Illustrator Ilse Valfré's Designs Are Quirky and Fabulous
The 28-year-old artist discusses her career so far
Photographed by Amy Harrity.
The following feature appears in the October 2016 issue of NYLON.
The doe-eyed, star-freckled Bettie Page types that inhabit Ilse Valfré’s illustrations might go sunbathing in BDSM-style harnesses. They may melt their own pretty faces off with a blow-dryer or strip out of their skin so that their skeletons can take a bubble bath. Sometimes they’ll even sip from a carton of “100% Boys Tears.” People are so drawn to Valfré’s cast of playfully subversive female characters—which are, as she explains, cute, “but not too cutesy”—that she’s been able to translate her aesthetic into a popular cult clothing label and garner a loyal Instagram fan base of more than 600,000 followers who eagerly await her latest work.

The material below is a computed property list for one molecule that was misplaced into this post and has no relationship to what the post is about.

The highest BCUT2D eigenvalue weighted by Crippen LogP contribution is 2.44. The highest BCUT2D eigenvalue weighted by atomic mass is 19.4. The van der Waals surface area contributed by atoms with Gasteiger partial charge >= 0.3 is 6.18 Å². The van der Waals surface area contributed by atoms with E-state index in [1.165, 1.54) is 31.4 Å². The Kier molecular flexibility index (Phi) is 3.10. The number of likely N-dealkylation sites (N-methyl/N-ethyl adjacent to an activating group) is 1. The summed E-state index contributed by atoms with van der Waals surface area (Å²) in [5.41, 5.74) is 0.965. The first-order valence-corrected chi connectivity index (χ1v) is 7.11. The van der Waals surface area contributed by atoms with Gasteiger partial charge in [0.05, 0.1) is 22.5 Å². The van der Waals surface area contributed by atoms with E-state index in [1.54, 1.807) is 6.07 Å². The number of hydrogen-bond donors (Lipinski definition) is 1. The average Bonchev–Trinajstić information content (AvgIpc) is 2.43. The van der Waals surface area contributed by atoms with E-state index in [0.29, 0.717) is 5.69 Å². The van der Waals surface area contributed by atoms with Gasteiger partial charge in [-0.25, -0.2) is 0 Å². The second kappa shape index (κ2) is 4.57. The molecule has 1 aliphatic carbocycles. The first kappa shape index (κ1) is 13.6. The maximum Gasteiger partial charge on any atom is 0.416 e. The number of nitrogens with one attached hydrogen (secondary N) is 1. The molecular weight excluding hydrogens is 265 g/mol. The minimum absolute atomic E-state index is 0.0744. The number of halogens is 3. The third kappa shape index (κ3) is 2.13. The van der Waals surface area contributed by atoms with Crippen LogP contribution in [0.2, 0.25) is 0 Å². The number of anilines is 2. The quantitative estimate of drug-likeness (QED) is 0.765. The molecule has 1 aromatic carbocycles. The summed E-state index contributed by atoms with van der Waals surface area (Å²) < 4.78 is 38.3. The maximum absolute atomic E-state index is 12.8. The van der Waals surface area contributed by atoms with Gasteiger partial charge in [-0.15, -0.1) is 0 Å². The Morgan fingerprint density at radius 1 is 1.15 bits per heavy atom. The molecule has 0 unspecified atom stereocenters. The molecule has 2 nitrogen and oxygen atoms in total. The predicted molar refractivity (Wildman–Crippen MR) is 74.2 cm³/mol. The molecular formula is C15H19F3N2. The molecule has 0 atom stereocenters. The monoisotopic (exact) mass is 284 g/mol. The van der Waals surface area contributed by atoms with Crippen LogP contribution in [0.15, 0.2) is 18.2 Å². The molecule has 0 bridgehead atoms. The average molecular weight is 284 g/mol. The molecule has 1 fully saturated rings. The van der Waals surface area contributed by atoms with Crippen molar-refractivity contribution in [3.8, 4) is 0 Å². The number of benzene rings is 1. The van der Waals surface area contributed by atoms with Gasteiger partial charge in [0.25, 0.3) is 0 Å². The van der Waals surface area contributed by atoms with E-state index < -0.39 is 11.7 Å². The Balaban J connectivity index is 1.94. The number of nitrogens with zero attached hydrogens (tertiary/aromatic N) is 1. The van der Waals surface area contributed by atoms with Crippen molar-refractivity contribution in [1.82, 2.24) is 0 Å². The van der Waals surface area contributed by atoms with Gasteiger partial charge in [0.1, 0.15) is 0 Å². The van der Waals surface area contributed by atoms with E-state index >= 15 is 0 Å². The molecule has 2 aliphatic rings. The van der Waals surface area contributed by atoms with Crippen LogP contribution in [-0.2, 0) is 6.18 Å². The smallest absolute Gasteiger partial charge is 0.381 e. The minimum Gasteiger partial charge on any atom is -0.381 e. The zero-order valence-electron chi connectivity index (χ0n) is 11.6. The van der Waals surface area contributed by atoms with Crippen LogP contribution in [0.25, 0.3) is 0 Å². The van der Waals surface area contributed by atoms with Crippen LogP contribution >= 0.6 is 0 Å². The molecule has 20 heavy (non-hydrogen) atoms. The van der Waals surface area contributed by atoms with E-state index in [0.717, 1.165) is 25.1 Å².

Born and raised in Mexico, the 28-year-old artist always had a knack for drawing, and turned to it when she needed a creative escape from her teaching job at a Montessori school. “My sister randomly said, ‘Why don’t you become an illustrator?’ and I was like, ‘What? Is that a thing?,’” she recalls. “I Googled it and thought, ‘Wow, you can make money for just drawing?’” Valfré quit her job, moved home with her parents, and started the journey to being her own boss—which wasn’t as glamorous as she imagined. “I was really broke,” she concedes.
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